His interest in historic records was piqued ten years ago when he first heard tales of a cache somewhere in Copenhagen filled with aerial images of Greenland taken in the 1930s during mapping expeditions. He eventually discovered that the formerly classified images had been locked away in a ramshackle citadel outside the city. Bjørk sensed a unique research opportunity, but it took him years to sift through rows and rows of boxes filled with thousands of light-sensitive negatives and to work out which might be useful.

As he extended his search, he came across many more images taken during Danish–US Greenland aerial surveys from the 1940s to the 1970s. Then came pictures from Danish mapping expeditions carried out from 1978 to 1987. Bjørk has now amassed a collection of 180,000 aerial photographs (see ‘Flight lines’). But he has paid particular attention to the first images he acquired, from the 1930s, because they chronicle a warm period that shares some similarities with the present. The mapping expeditions, led by the explorer Knud Rasmussen, were partly motivated by a dispute with Norway about which country had sovereignty over Greenland — a legal battle that the international court in The Hague settled in 1933 in favour of Denmark. But the crews were aware of the scientific potential of their work. “The instantaneous record contained in the air and terrestrial photographs of the present state of the glaciers of the entire coast is in itself of great value for future researchers,” the Danish captain Carl Gabel-Jørgensen wrote in a 1935 report.

“These men were professionals,” says Eric Rignot, a glaciologist at the University of California, Irvine, whose group Bjørk will join in the autumn as a postdoc. “Without GPS or other precision tools they still managed to produce glacier data of amazing quality.”

Without GPS or other precision tools they still managed to produce glacier data of amazing quality.

The image collection from the 1930s includes 10,000 overlapping aerial photographs captured with a rotating camera flown in an open hydroplane at 4,000 metres altitude. Bjørk and his colleagues have used these images — alongside more recent aerial images and satellite observations — to produce an 80-year record of how 132 glaciers in southeast Greenland have waxed and waned1. They found that the glaciers retreated strongly during both warm periods but many have lost more ice during the record temperatures in recent decades.

Not all glaciers have responded to warming in the same way. It has hit low-elevation glaciers harder than ones higher up, and glaciers that terminate in the sea seem to be more vulnerable to the present rise in temperatures than those that end on land. Researchers are particularly concerned about how quickly these marine glaciers might shrink as they are attacked by the rapidly warming ocean. That may be a key factor in determining how quickly Greenland loses ice.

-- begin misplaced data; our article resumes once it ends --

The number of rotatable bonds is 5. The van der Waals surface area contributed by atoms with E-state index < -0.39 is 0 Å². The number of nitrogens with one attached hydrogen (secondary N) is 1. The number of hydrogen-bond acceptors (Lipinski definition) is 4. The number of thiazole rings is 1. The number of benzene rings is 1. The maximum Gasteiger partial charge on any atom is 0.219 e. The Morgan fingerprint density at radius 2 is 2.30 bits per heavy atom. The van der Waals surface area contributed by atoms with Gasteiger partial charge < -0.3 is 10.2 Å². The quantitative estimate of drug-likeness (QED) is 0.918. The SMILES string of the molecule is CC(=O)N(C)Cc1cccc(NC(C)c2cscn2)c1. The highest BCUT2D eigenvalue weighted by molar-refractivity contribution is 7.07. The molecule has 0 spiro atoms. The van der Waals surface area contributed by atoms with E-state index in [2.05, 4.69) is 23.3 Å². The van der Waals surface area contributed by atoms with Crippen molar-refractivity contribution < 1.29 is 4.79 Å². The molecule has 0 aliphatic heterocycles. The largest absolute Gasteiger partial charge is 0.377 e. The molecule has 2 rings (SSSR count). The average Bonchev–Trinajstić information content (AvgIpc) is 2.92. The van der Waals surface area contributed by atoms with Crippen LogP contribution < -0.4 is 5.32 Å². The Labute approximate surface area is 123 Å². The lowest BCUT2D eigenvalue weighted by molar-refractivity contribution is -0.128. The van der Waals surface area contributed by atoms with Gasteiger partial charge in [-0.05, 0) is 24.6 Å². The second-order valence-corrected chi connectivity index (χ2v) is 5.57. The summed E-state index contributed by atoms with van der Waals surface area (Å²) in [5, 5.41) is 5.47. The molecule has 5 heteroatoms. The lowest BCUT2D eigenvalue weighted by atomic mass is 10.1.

The signs are not good. Hundreds of outlet glaciers that drain the ice sheet are losing substantially more mass and are thinning more than they are gaining through snow accumulation. Jakobshavn, one of Greenland’s largest glaciers, is moving faster than all the others and is the poster child for the fragile ice sheet, which some fear might approach a fatal tipping point as air temperatures continue to rise and the glaciers thin even more2.

The findings from the historical studies released so far are a reminder that the current glacier retreat has lasted far longer and is more pronounced than the typical fluctuations over the past century. “It’s that kind of long-term perspective that helps us understand that the rapid changes we are seeing now are definitely more than just noise,” says Csatho, who has looked at satellite and aerial data to reconstruct how the surface elevation of the Greenland ice sheet changed at nearly 100,000 locations from 1993 to 2012 (ref. 3).

Recovered treasure

Bjørk’s work at the Arctic Institute in Copenhagen is more sedate than his trips to Greenland, but no less rewarding. The centre’s archives hold treasured documents and memorabilia of Denmark’s Greenland expeditions, which are part of the Nordic kingdom’s cultural DNA. Bjørk gleams with the delight of an art lover as he unrolls maps drawn by Danish explorer Hinrich Rink in 1851 of the mighty Jakobshavn. Carefully opening stitched albums, Bjørk passes by snapshots of Inuit villagers with sealskin boats, and heads for the pages that most interest him — the sketches and images depicting the shapes of glaciers and their thickness.

“Rink and later explorers documented very carefully where they were, and we can trust that what they painted is exactly what they saw,” he says. “Their zeal and accuracy is a gift for us.”

Photographs of Ujaraannaq Valley in southwest Greenland in summer in 1936 (left) and in 2013 show that several glaciers have disappeared. Credit: L: Danish Geodata Agency; Hans Henrik Tholstrup/R: Nat. Hist. Mus. Denmark